Iraq has made a signed agreement with its ex- Gulf War rival Iran to trade in Iranian natural gas to provide for its power plants near Baghdad.
This action has been taken to solve the country’s electricity shortage as told by an Iraqi government spokesman recently. This deal is for the period of four years and was signed in Baghdad.
Natural gas import deal
Around 850 million cubic feet a day of Iranian natural gas at international prices will be used to provide for the two power plants in a north- eastern suburb of Baghdad to produce 2,500 megawatts, said a spokesman for the Iraqi department of electricity.
Mr Mussab al-Mudaris from the Iraqi Ministry said the gas will be fed through a pipeline and the work is likely to be concluded in two months time. The pipeline is expected to passage to Iraq from Iran through Diayla province east of the Iraqi capital of Baghdad. He added that most of the work on the pipeline has been concluded.
The Iraqi electricity minister Kareem al-Jumaili and Iranian oil minister Rostam Qasemi signed the deal in Baghdad.
Iran now has access to a new business prospect with this deal due to an additional market for them as they have put effort under international economic sanctions imposed on the Islamic state for pursuing a nuclear program.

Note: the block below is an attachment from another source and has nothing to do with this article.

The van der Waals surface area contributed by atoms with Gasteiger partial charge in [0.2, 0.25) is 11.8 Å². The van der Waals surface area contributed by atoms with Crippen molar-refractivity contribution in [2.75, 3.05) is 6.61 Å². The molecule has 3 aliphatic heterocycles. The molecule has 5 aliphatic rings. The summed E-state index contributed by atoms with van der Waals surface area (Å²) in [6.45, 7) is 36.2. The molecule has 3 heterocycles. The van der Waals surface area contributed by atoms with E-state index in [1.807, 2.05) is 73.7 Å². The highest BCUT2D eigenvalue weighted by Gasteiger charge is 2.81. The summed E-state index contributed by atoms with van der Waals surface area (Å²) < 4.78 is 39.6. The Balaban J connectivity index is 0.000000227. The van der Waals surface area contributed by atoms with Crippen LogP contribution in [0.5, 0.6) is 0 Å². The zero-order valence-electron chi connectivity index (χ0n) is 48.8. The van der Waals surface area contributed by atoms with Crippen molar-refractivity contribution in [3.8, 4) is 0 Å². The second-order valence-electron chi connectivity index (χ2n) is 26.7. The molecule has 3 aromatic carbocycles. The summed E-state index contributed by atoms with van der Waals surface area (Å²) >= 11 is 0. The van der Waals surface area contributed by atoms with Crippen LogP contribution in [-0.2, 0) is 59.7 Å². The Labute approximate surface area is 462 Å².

Iraq has this innovative and futuristic program to expand its gas fields, is unable to turn out enough gas to provide for its power stations. The country can only produce only half of its power requirements which is approximately at 15,000 megawatts. Iraq in importing around 1,000 megawatts from Iran.
Power outages have provoked anti-government protests a lot more in the last few weeks in Shiite-dominated governorates in southern Iraq. During the summer season the high temperatures are unbearable touching over 50 Celsius.
The ruler and president in 1980s, Saddam Hussain, Iraq and Iran have been in war for eight after his government was taken down in 2003 by U.S. forces, Baghdad and Tehran are now collaborating good relations under the Shiite-led government of Prime Minister Nouri al-Maliki . There have been apprehensions from his opponents, Washington and its Arab allies, as well as Saudi Arabia, over Iran’s increasing authority in the region.